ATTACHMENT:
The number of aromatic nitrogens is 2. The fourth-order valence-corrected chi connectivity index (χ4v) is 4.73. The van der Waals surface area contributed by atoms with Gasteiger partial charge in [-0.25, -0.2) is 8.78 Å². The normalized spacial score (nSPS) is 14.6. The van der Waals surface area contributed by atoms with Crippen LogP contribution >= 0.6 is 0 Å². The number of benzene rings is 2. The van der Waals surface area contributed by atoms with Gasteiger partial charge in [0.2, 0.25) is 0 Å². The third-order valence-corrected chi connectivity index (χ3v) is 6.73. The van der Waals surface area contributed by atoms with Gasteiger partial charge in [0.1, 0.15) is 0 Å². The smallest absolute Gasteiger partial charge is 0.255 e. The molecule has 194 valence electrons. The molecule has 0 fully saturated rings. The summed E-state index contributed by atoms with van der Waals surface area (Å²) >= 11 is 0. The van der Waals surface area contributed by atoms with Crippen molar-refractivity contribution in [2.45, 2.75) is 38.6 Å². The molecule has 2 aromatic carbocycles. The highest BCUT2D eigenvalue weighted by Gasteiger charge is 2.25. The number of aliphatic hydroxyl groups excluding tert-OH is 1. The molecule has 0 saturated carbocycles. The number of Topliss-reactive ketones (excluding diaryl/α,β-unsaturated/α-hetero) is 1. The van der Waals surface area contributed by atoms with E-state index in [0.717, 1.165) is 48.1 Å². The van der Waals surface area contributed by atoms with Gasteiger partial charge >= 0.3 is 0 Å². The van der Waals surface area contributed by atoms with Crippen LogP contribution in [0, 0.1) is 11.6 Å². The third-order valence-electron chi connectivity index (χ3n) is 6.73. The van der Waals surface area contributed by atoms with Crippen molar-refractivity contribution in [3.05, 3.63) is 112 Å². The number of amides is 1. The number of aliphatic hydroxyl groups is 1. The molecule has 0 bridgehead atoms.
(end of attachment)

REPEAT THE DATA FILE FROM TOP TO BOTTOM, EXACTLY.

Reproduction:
The number of aromatic nitrogens is 2. The fourth-order valence-corrected chi connectivity index (χ4v) is 4.73. The van der Waals surface area contributed by atoms with Gasteiger partial charge in [-0.25, -0.2) is 8.78 Å². The normalized spacial score (nSPS) is 14.6. The van der Waals surface area contributed by atoms with Crippen LogP contribution >= 0.6 is 0 Å². The number of benzene rings is 2. The van der Waals surface area contributed by atoms with Gasteiger partial charge in [0.2, 0.25) is 0 Å². The third-order valence-corrected chi connectivity index (χ3v) is 6.73. The van der Waals surface area contributed by atoms with Gasteiger partial charge in [0.1, 0.15) is 0 Å². The smallest absolute Gasteiger partial charge is 0.255 e. The molecule has 194 valence electrons. The molecule has 0 fully saturated rings. The summed E-state index contributed by atoms with van der Waals surface area (Å²) >= 11 is 0. The van der Waals surface area contributed by atoms with Crippen molar-refractivity contribution in [2.45, 2.75) is 38.6 Å². The molecule has 2 aromatic carbocycles. The highest BCUT2D eigenvalue weighted by Gasteiger charge is 2.25. The number of aliphatic hydroxyl groups excluding tert-OH is 1. The molecule has 0 saturated carbocycles. The number of Topliss-reactive ketones (excluding diaryl/α,β-unsaturated/α-hetero) is 1. The van der Waals surface area contributed by atoms with E-state index in [0.717, 1.165) is 48.1 Å². The van der Waals surface area contributed by atoms with Gasteiger partial charge >= 0.3 is 0 Å². The van der Waals surface area contributed by atoms with Crippen LogP contribution in [0, 0.1) is 11.6 Å². The third-order valence-electron chi connectivity index (χ3n) is 6.73. The van der Waals surface area contributed by atoms with Crippen molar-refractivity contribution in [3.05, 3.63) is 112 Å². The number of amides is 1. The number of aliphatic hydroxyl groups is 1. The molecule has 0 bridgehead atoms.